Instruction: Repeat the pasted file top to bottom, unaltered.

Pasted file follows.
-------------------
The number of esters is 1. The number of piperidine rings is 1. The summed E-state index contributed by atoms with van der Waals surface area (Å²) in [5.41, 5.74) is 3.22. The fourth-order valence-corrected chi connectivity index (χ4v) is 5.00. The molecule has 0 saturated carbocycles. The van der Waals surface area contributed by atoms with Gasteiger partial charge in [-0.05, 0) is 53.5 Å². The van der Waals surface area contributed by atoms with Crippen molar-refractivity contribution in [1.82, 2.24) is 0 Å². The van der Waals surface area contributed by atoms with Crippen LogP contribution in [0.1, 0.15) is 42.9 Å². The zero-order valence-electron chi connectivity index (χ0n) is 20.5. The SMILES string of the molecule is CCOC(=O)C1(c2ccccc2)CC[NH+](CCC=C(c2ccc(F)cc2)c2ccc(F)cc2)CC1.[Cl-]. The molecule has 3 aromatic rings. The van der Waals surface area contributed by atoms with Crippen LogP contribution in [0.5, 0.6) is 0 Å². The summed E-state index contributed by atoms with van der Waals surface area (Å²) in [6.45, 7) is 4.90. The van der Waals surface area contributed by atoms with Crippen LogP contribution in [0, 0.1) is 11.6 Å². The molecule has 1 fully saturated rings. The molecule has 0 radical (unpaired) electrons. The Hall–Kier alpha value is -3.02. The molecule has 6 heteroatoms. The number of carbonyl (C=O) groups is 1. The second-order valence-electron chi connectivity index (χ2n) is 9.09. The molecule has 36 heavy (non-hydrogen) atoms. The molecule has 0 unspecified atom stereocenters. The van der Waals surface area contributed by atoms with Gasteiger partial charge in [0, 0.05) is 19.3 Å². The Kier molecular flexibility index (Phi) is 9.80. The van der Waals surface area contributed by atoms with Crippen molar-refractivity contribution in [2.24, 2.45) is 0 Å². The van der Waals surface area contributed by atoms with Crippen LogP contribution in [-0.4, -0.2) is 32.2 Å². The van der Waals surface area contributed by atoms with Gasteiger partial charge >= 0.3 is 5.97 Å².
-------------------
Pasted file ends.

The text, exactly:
The number of esters is 1. The number of piperidine rings is 1. The summed E-state index contributed by atoms with van der Waals surface area (Å²) in [5.41, 5.74) is 3.22. The fourth-order valence-corrected chi connectivity index (χ4v) is 5.00. The molecule has 0 saturated carbocycles. The van der Waals surface area contributed by atoms with Gasteiger partial charge in [-0.05, 0) is 53.5 Å². The van der Waals surface area contributed by atoms with Crippen molar-refractivity contribution in [1.82, 2.24) is 0 Å². The van der Waals surface area contributed by atoms with Crippen LogP contribution in [0.1, 0.15) is 42.9 Å². The zero-order valence-electron chi connectivity index (χ0n) is 20.5. The SMILES string of the molecule is CCOC(=O)C1(c2ccccc2)CC[NH+](CCC=C(c2ccc(F)cc2)c2ccc(F)cc2)CC1.[Cl-]. The molecule has 3 aromatic rings. The van der Waals surface area contributed by atoms with Crippen LogP contribution in [0.5, 0.6) is 0 Å². The summed E-state index contributed by atoms with van der Waals surface area (Å²) in [6.45, 7) is 4.90. The van der Waals surface area contributed by atoms with Crippen LogP contribution in [0, 0.1) is 11.6 Å². The molecule has 1 fully saturated rings. The molecule has 0 radical (unpaired) electrons. The Hall–Kier alpha value is -3.02. The molecule has 6 heteroatoms. The number of carbonyl (C=O) groups is 1. The second-order valence-electron chi connectivity index (χ2n) is 9.09. The molecule has 36 heavy (non-hydrogen) atoms. The molecule has 0 unspecified atom stereocenters. The van der Waals surface area contributed by atoms with Gasteiger partial charge in [0, 0.05) is 19.3 Å². The Kier molecular flexibility index (Phi) is 9.80. The van der Waals surface area contributed by atoms with Crippen molar-refractivity contribution in [2.24, 2.45) is 0 Å². The van der Waals surface area contributed by atoms with Crippen LogP contribution in [-0.4, -0.2) is 32.2 Å². The van der Waals surface area contributed by atoms with Gasteiger partial charge >= 0.3 is 5.97 Å².